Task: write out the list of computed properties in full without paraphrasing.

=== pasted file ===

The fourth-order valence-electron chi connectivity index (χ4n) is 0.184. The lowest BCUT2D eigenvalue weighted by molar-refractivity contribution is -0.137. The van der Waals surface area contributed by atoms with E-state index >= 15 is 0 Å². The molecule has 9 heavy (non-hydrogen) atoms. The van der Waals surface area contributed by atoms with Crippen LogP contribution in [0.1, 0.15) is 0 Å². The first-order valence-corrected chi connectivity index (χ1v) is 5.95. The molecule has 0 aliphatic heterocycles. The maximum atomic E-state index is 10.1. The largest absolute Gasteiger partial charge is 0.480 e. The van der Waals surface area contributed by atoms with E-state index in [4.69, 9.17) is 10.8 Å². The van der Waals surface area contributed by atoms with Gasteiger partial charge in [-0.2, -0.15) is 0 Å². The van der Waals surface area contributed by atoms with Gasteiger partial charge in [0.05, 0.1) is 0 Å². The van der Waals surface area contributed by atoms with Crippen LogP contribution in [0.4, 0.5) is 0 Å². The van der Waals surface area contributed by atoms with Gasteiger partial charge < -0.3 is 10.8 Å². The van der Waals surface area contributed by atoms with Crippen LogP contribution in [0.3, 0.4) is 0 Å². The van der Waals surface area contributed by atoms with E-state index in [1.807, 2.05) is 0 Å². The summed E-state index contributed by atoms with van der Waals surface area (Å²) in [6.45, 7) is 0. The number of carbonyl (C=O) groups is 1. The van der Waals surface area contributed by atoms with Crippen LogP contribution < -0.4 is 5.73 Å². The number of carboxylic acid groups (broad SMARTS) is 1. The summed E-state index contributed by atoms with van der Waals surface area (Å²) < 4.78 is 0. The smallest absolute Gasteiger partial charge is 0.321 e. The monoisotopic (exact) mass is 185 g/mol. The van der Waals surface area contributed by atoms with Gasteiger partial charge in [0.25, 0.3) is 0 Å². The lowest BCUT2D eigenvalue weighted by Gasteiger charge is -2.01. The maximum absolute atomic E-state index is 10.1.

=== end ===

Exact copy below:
The fourth-order valence-electron chi connectivity index (χ4n) is 0.184. The lowest BCUT2D eigenvalue weighted by molar-refractivity contribution is -0.137. The van der Waals surface area contributed by atoms with E-state index >= 15 is 0 Å². The molecule has 9 heavy (non-hydrogen) atoms. The van der Waals surface area contributed by atoms with Crippen LogP contribution in [0.1, 0.15) is 0 Å². The first-order valence-corrected chi connectivity index (χ1v) is 5.95. The molecule has 0 aliphatic heterocycles. The maximum atomic E-state index is 10.1. The largest absolute Gasteiger partial charge is 0.480 e. The van der Waals surface area contributed by atoms with E-state index in [4.69, 9.17) is 10.8 Å². The van der Waals surface area contributed by atoms with Gasteiger partial charge in [-0.2, -0.15) is 0 Å². The van der Waals surface area contributed by atoms with Gasteiger partial charge in [0.05, 0.1) is 0 Å². The van der Waals surface area contributed by atoms with Crippen LogP contribution in [0.4, 0.5) is 0 Å². The van der Waals surface area contributed by atoms with Gasteiger partial charge < -0.3 is 10.8 Å². The van der Waals surface area contributed by atoms with Crippen LogP contribution in [0.3, 0.4) is 0 Å². The van der Waals surface area contributed by atoms with E-state index in [1.807, 2.05) is 0 Å². The summed E-state index contributed by atoms with van der Waals surface area (Å²) in [6.45, 7) is 0. The number of carbonyl (C=O) groups is 1. The van der Waals surface area contributed by atoms with Crippen LogP contribution < -0.4 is 5.73 Å². The number of carboxylic acid groups (broad SMARTS) is 1. The summed E-state index contributed by atoms with van der Waals surface area (Å²) < 4.78 is 0. The smallest absolute Gasteiger partial charge is 0.321 e. The monoisotopic (exact) mass is 185 g/mol. The van der Waals surface area contributed by atoms with Gasteiger partial charge in [0.25, 0.3) is 0 Å². The lowest BCUT2D eigenvalue weighted by Gasteiger charge is -2.01. The maximum absolute atomic E-state index is 10.1.